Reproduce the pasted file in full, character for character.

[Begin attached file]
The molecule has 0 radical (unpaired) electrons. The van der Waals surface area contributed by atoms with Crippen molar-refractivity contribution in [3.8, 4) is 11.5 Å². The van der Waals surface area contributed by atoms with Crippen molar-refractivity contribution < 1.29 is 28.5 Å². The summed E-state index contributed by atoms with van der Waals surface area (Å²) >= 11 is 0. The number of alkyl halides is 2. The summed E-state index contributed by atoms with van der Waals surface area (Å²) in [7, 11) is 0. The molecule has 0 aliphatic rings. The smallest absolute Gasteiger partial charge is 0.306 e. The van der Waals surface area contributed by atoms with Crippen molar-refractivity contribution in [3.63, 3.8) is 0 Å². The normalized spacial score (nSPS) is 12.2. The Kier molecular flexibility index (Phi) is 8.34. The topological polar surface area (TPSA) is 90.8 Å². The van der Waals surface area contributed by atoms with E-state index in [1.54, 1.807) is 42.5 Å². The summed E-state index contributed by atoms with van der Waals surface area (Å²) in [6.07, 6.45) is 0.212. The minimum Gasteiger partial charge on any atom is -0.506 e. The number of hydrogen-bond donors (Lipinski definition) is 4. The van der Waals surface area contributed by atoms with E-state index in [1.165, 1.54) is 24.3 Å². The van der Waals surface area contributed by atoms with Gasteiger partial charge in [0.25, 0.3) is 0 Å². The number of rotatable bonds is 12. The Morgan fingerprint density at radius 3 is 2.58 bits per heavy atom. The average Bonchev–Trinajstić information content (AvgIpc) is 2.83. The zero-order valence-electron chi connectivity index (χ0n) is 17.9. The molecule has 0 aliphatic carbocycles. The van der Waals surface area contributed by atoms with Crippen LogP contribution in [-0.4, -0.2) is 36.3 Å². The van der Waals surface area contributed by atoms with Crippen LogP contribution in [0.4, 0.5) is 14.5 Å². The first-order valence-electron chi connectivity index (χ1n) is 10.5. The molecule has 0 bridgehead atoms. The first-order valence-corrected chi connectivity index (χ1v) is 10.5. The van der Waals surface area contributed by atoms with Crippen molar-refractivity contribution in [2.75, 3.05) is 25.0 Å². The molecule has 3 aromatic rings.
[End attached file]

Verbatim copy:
The molecule has 0 radical (unpaired) electrons. The van der Waals surface area contributed by atoms with Crippen molar-refractivity contribution in [3.8, 4) is 11.5 Å². The van der Waals surface area contributed by atoms with Crippen molar-refractivity contribution < 1.29 is 28.5 Å². The summed E-state index contributed by atoms with van der Waals surface area (Å²) >= 11 is 0. The number of alkyl halides is 2. The summed E-state index contributed by atoms with van der Waals surface area (Å²) in [7, 11) is 0. The molecule has 0 aliphatic rings. The smallest absolute Gasteiger partial charge is 0.306 e. The van der Waals surface area contributed by atoms with Crippen molar-refractivity contribution in [3.63, 3.8) is 0 Å². The normalized spacial score (nSPS) is 12.2. The Kier molecular flexibility index (Phi) is 8.34. The topological polar surface area (TPSA) is 90.8 Å². The van der Waals surface area contributed by atoms with E-state index in [1.54, 1.807) is 42.5 Å². The summed E-state index contributed by atoms with van der Waals surface area (Å²) in [6.07, 6.45) is 0.212. The minimum Gasteiger partial charge on any atom is -0.506 e. The number of hydrogen-bond donors (Lipinski definition) is 4. The van der Waals surface area contributed by atoms with E-state index in [1.165, 1.54) is 24.3 Å². The van der Waals surface area contributed by atoms with Gasteiger partial charge in [0.25, 0.3) is 0 Å². The number of rotatable bonds is 12. The Morgan fingerprint density at radius 3 is 2.58 bits per heavy atom. The average Bonchev–Trinajstić information content (AvgIpc) is 2.83. The zero-order valence-electron chi connectivity index (χ0n) is 17.9. The molecule has 0 aliphatic carbocycles. The van der Waals surface area contributed by atoms with Crippen LogP contribution in [-0.4, -0.2) is 36.3 Å². The van der Waals surface area contributed by atoms with Crippen LogP contribution in [0.4, 0.5) is 14.5 Å². The first-order valence-electron chi connectivity index (χ1n) is 10.5. The molecule has 0 bridgehead atoms. The first-order valence-corrected chi connectivity index (χ1v) is 10.5. The van der Waals surface area contributed by atoms with Crippen molar-refractivity contribution in [2.75, 3.05) is 25.0 Å². The molecule has 3 aromatic rings.